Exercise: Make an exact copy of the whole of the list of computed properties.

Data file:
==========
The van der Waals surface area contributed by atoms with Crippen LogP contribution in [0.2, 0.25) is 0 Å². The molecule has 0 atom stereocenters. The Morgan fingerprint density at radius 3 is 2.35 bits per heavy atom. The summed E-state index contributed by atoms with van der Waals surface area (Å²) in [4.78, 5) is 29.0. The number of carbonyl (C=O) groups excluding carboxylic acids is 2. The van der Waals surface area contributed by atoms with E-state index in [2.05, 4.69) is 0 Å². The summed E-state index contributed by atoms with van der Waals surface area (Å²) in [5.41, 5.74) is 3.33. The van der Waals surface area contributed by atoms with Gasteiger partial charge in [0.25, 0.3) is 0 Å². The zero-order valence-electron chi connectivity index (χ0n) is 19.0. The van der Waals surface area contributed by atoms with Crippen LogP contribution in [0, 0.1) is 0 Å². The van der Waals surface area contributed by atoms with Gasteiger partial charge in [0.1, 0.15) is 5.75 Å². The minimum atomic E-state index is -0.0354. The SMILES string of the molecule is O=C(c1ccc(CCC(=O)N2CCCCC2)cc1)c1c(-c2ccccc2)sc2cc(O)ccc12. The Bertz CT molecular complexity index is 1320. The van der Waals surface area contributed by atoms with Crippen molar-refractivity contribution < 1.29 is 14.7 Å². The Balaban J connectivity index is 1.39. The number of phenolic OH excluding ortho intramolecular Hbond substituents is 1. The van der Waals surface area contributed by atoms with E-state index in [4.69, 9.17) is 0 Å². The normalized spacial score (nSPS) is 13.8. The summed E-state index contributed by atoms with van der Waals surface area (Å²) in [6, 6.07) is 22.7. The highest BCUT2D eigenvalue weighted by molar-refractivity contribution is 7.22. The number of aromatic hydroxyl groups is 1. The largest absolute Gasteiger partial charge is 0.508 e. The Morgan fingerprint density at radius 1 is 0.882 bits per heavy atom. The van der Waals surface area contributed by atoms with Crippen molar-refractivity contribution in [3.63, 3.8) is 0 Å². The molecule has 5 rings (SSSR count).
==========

The van der Waals surface area contributed by atoms with Crippen LogP contribution in [0.2, 0.25) is 0 Å². The molecule has 0 atom stereocenters. The Morgan fingerprint density at radius 3 is 2.35 bits per heavy atom. The summed E-state index contributed by atoms with van der Waals surface area (Å²) in [4.78, 5) is 29.0. The number of carbonyl (C=O) groups excluding carboxylic acids is 2. The van der Waals surface area contributed by atoms with E-state index in [2.05, 4.69) is 0 Å². The summed E-state index contributed by atoms with van der Waals surface area (Å²) in [5.41, 5.74) is 3.33. The van der Waals surface area contributed by atoms with Gasteiger partial charge in [0.25, 0.3) is 0 Å². The zero-order valence-electron chi connectivity index (χ0n) is 19.0. The van der Waals surface area contributed by atoms with Crippen LogP contribution in [0, 0.1) is 0 Å². The van der Waals surface area contributed by atoms with Gasteiger partial charge in [0.1, 0.15) is 5.75 Å². The minimum atomic E-state index is -0.0354. The SMILES string of the molecule is O=C(c1ccc(CCC(=O)N2CCCCC2)cc1)c1c(-c2ccccc2)sc2cc(O)ccc12. The Bertz CT molecular complexity index is 1320. The van der Waals surface area contributed by atoms with Crippen molar-refractivity contribution < 1.29 is 14.7 Å². The Balaban J connectivity index is 1.39. The number of phenolic OH excluding ortho intramolecular Hbond substituents is 1. The van der Waals surface area contributed by atoms with E-state index in [4.69, 9.17) is 0 Å². The normalized spacial score (nSPS) is 13.8. The summed E-state index contributed by atoms with van der Waals surface area (Å²) in [6, 6.07) is 22.7. The highest BCUT2D eigenvalue weighted by molar-refractivity contribution is 7.22. The number of aromatic hydroxyl groups is 1. The largest absolute Gasteiger partial charge is 0.508 e. The Morgan fingerprint density at radius 1 is 0.882 bits per heavy atom. The van der Waals surface area contributed by atoms with Crippen molar-refractivity contribution in [3.63, 3.8) is 0 Å². The molecule has 5 rings (SSSR count).